Fred M. Hopkins, Dept. of Large Animal Clinical Sciences, Dept. of Animal Sciences, University of Tennessee
More death losses occur in calves at the time of birth than at any other time. Most of these losses are associated with injury or suffocation during the birth process. Timely observation of calving cows along with proper assistance in cases of difficult calving should result in fewer calf losses during the critical first 24 hours of life.
Livestock Judging School for Youth to be held
Tri State Livestock News
The South Dakota State University Cooperative Extension Service will be holding a Livestock Judging School for Youth on Sunday, February 22 in Lemmon, SD. The school will run from 1:00 – 4:00 p.m. and will be held at the Lemmon Livestock Inc. sale barn.
The Role of Climate and Animal Diseases
Ever since scientists first proposed that our planet might be experiencing widespread climate change, concerns have been raised about its implications for the spread of arboviruses – viruses carried by arthropods such as mosquitoes, midges and ticks.
However, while alterations in temperature and rainfall are important factors in making new territory hospitable to an invading arbovirus, many other forces also play significant parts in new patterns of viral emergence.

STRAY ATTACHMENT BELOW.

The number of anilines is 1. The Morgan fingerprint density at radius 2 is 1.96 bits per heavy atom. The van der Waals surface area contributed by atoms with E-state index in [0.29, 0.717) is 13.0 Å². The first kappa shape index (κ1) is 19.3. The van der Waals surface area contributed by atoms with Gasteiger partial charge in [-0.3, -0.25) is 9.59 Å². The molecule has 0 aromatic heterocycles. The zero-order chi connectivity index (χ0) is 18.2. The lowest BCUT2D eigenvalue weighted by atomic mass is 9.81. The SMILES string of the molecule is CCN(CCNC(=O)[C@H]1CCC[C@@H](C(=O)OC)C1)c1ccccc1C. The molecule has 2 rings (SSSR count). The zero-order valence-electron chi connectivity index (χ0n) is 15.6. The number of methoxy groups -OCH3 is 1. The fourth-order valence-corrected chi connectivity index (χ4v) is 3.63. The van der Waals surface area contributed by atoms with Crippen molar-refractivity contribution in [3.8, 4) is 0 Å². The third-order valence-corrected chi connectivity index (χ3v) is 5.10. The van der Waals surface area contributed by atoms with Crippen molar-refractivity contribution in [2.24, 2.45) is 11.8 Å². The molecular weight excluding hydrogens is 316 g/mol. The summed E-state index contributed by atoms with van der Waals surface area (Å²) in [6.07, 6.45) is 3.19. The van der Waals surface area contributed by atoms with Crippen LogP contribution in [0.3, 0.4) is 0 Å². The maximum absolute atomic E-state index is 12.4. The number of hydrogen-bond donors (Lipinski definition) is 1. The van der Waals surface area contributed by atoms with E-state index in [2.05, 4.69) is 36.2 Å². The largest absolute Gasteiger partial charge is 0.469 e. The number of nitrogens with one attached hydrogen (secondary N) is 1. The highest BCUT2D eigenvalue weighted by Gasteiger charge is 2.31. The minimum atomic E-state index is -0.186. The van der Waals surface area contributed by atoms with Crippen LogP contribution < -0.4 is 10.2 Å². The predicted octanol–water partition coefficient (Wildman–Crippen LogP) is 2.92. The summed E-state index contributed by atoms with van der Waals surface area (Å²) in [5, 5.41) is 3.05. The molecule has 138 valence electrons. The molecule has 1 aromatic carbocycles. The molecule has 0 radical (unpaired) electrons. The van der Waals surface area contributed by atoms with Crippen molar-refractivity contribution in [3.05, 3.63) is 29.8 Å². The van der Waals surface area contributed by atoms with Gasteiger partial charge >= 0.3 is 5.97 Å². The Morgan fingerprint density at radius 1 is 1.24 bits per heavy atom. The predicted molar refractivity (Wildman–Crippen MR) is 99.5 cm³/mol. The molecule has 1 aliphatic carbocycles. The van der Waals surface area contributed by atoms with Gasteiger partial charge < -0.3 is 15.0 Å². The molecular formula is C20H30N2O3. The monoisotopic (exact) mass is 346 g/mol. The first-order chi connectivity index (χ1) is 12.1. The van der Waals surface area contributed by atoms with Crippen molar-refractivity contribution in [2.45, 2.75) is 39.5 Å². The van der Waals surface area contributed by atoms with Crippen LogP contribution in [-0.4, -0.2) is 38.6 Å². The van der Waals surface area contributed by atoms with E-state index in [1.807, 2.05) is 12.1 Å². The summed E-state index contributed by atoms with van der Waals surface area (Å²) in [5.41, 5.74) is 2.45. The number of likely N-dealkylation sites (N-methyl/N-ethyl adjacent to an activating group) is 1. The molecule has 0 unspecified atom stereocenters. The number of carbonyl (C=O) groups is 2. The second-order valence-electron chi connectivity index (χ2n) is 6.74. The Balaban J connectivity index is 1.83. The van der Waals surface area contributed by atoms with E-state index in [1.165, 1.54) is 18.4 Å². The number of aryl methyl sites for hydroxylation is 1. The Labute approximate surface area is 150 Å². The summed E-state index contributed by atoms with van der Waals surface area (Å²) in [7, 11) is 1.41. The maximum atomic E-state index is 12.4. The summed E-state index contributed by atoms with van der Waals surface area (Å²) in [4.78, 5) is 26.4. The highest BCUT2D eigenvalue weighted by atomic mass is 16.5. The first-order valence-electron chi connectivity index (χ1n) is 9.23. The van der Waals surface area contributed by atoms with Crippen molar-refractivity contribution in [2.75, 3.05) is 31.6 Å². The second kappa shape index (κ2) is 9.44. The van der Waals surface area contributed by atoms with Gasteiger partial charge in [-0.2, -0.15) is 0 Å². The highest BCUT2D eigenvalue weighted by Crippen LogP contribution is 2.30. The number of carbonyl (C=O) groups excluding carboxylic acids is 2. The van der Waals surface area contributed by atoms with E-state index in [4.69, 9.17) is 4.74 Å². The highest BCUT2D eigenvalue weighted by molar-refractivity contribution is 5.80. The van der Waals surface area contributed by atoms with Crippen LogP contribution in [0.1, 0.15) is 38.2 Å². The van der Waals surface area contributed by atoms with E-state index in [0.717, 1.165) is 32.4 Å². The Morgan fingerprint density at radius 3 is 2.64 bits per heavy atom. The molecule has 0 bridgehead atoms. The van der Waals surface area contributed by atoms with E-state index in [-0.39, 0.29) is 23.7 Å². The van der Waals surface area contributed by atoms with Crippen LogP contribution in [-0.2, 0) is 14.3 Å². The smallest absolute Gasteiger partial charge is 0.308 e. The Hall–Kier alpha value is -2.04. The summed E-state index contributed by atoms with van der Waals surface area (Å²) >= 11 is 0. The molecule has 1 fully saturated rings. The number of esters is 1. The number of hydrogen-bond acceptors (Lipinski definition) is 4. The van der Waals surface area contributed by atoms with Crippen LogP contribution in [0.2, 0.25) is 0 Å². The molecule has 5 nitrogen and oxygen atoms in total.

Beef groups differ on checkoff funds
Conflicts between U.S., Canadian and Mexican cattle producers over the new U.S. mandatory country-of-origin meat labeling law intensified at the National Cattlemen’s Beef Association and Beef Board annual meetings here last weekend. The NCBA voted to support use of checkoff dollars to promote U.S. beef and the Beef Board voted to open itself up to pro-labeling groups. Canadian and Mexican beef officials say trade battles over labeling are likely to continue.
Farmers Relax (a Little) After Cow Tax Scare
New York Times
To ranchers, they were two of the most absurd and terrifying words in the English language: “cow tax.”
Last last year, rumors that the Environmental Protection Agency was considering a tax on methane in an effort to reduce greenhouse gas emissions caused angst in the farming community.
Recession means high stakes for Michigan beef producers
A decade ago, it was common for people in Michigan to pull a couple of juicy steaks off the grill and enjoy dinner outside with a glass of wine and good company.
This year is a different story. As the recession set in, consumers began shying away from expensive steaks and purchasing more lower-priced meats, such as ground beef.
Boleman returns to key position with Texas A&M agriculture
Dr. Larry Boleman
Dr. Larry Boleman, formerly a top adviser to Texas A&M University President Elsa Murano, returned to his agricultural roots on Feb. 1 to become the associate vice chancellor for outreach and initiatives for agriculture and life sciences.
Final COOL restrictions, new markets good news for agricultural producers
After a disappointing year in 2008, Manitoba cattle producers received good news from the federal government in early 2009.